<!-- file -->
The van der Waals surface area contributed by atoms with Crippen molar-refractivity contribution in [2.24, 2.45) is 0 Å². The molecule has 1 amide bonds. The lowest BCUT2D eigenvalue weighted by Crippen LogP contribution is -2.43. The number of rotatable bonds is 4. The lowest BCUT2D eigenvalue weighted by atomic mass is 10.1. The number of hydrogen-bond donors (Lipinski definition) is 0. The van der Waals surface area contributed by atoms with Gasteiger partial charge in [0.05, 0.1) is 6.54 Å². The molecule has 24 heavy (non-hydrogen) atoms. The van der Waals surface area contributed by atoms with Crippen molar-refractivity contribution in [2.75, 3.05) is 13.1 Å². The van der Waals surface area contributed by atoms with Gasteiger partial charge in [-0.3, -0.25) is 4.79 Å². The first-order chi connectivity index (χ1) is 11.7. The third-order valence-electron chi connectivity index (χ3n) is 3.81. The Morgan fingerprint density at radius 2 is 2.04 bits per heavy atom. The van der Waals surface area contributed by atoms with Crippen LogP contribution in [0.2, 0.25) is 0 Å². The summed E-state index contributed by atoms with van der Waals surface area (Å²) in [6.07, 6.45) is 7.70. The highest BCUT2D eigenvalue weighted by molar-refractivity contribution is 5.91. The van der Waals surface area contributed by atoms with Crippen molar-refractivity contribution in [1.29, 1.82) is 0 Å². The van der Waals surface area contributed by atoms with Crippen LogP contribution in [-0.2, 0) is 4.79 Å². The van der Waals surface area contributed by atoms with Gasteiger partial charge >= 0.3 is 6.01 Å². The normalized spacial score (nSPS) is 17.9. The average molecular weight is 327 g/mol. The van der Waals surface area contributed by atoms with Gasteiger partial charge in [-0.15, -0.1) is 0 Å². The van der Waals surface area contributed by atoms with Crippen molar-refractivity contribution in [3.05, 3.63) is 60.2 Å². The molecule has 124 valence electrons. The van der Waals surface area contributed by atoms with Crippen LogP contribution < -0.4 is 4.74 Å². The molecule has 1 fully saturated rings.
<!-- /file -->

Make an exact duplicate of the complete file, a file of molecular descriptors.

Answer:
The van der Waals surface area contributed by atoms with Crippen molar-refractivity contribution in [2.24, 2.45) is 0 Å². The molecule has 1 amide bonds. The lowest BCUT2D eigenvalue weighted by Crippen LogP contribution is -2.43. The number of rotatable bonds is 4. The lowest BCUT2D eigenvalue weighted by atomic mass is 10.1. The number of hydrogen-bond donors (Lipinski definition) is 0. The van der Waals surface area contributed by atoms with Gasteiger partial charge in [0.05, 0.1) is 6.54 Å². The molecule has 24 heavy (non-hydrogen) atoms. The van der Waals surface area contributed by atoms with Crippen molar-refractivity contribution in [2.75, 3.05) is 13.1 Å². The van der Waals surface area contributed by atoms with Gasteiger partial charge in [-0.3, -0.25) is 4.79 Å². The first-order chi connectivity index (χ1) is 11.7. The third-order valence-electron chi connectivity index (χ3n) is 3.81. The Morgan fingerprint density at radius 2 is 2.04 bits per heavy atom. The van der Waals surface area contributed by atoms with Crippen LogP contribution in [0.2, 0.25) is 0 Å². The summed E-state index contributed by atoms with van der Waals surface area (Å²) in [6.07, 6.45) is 7.70. The highest BCUT2D eigenvalue weighted by molar-refractivity contribution is 5.91. The van der Waals surface area contributed by atoms with Crippen molar-refractivity contribution in [1.29, 1.82) is 0 Å². The van der Waals surface area contributed by atoms with Crippen LogP contribution in [-0.2, 0) is 4.79 Å². The van der Waals surface area contributed by atoms with Gasteiger partial charge >= 0.3 is 6.01 Å². The normalized spacial score (nSPS) is 17.9. The average molecular weight is 327 g/mol. The van der Waals surface area contributed by atoms with Gasteiger partial charge in [-0.15, -0.1) is 0 Å². The van der Waals surface area contributed by atoms with Crippen molar-refractivity contribution in [3.05, 3.63) is 60.2 Å². The molecule has 124 valence electrons. The van der Waals surface area contributed by atoms with Crippen LogP contribution < -0.4 is 4.74 Å². The molecule has 1 fully saturated rings.